Turn Banyan around and run away. Back towards SVG we go. An hour later, we turn the bow back out and try again. Not even five minutes in and guess what ? Another squall. Again, we turn around. The squalls were being born off that northern tip of the island and travelling down an invisible ridge line directly in front of us. Again we turned back.

Third time's the charm. This time we position ourselves so as to reach behind the newly formed squall with nothing but blue skies ahead and to the right of us, and the looming dark grey mass passing on our left. we high-fives each other with a "we made it" grin, and spent the next three hours bouncing our way along in the extremely confused seas, which does absolutely nothing for my now-again-quesy state of affairs.

The morning sun eventually peeks through the grey clouds and allow us to have hope on the horizon. We see the outline of the Pitons by Saint Lucia. It feels like it takes forever to reach them, and it does, but life (and my tummy) calms down once we get behind the Saint Lucian coast. I might even consider breakfast. The water here was churned up as well, and we obstacled our way around the giant logs and chaos of bopping coconuts around us.

Our intended destination was Le Marin (Martinique). We were tired and I was weak, and another 3-4 hour sail might have been doable, allowing us to anchor there before sunset. But we calculated Rodney Bay to be a much more attainable place to spend the yellow-flagged night.

The Capt'N had been Capt'N'ing for 22 hours straight in some serious Shitstorms. I had been totally useless for most of that time, and had marvelled, and still do, that he could sing his way through the stuff. Which is probably what kept me somewhat calm.

We dropped anchor by Pigeon Island, in absolutely still waters, packed the boat away, downed an arrival beer, waved to our friends who were starting to arrive, and as we ate an early dinner, allowed the incredulous journey to catch up with our weary and exhausted bodies.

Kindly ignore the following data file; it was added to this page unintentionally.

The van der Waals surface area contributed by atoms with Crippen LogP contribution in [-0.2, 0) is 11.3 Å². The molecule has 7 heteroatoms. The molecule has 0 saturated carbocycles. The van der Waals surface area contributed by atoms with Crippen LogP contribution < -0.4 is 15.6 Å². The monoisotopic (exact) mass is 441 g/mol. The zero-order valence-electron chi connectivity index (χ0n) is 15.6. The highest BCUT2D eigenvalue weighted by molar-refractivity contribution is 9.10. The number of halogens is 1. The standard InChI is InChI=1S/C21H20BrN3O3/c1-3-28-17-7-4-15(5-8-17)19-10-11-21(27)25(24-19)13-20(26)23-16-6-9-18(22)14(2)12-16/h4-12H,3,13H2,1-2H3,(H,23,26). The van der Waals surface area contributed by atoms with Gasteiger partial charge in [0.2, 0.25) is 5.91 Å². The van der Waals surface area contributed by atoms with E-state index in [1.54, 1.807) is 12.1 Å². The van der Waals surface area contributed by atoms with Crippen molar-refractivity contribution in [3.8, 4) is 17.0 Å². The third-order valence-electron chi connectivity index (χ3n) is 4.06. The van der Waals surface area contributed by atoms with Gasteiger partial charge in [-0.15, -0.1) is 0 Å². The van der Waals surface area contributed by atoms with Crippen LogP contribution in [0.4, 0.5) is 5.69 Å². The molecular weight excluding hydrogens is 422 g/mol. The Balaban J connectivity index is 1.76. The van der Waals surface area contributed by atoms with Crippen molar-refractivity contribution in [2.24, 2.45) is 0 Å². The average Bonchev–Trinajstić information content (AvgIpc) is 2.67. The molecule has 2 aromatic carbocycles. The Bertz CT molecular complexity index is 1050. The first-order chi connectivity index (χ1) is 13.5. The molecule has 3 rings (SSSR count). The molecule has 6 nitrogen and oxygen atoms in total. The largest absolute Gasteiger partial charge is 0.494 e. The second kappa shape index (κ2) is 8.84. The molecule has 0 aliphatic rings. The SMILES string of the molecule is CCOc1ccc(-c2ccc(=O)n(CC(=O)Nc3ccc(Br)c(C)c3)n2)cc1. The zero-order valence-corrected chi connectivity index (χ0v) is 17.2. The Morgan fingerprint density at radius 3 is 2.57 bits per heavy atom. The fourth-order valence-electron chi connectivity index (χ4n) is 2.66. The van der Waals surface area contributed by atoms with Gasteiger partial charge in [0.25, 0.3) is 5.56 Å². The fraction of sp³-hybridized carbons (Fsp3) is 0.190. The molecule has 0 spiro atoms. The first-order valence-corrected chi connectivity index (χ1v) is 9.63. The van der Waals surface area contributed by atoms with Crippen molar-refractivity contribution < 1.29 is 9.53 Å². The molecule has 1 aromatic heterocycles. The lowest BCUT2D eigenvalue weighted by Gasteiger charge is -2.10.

I handed the Capt'N a second arrival beer along with an emotional "You've been so amazing...". We both slept well and long that evening and night.

The very thing I had once mentioned wanting to experience, I just had. It wasn't the worst of the ShitStorms on any record by any means. The conditions were, for me and my three years of sailing, significantly more than I'd ever experienced before, which was more than enough for me.

I emerged with a deeper connection with Banyan. And myself. Somehow that molehill that had become a mountain in my head, had now become a notch in my belt. And my experiences will move on from here.

I learned that I am much more confident Banyan won't tip over at the first sneeze of the wind. I hated that I got seasick and was totally useless and unintelligible, shit happens. I wished I had been stronger so as to have been able to take the helm and have the experience of knowing how to drive Banyan up and over the confused and agitated rolly seas as the auto-pilot couldn't tackle that job in those conditions very well. I wish I had the knowledge to know exactly how to not deal with ShitStorms, but perhaps, in watching the Capt'N tackle it all, and extremely well at that, as he sang his way through the howling winds, I learned something.

There's more for me to learn and experience... but I should be careful what I wish for, for you know how that type of thinking goes.

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December 8, 2014 | Simona
How graphic!! Nothing like this description to feel what you went through! You have all my admiration !
December 11, 2014 | Jack Verheyden
As the GL song so aptly stated "where does the love of God go when the waves turn the minutes to hours"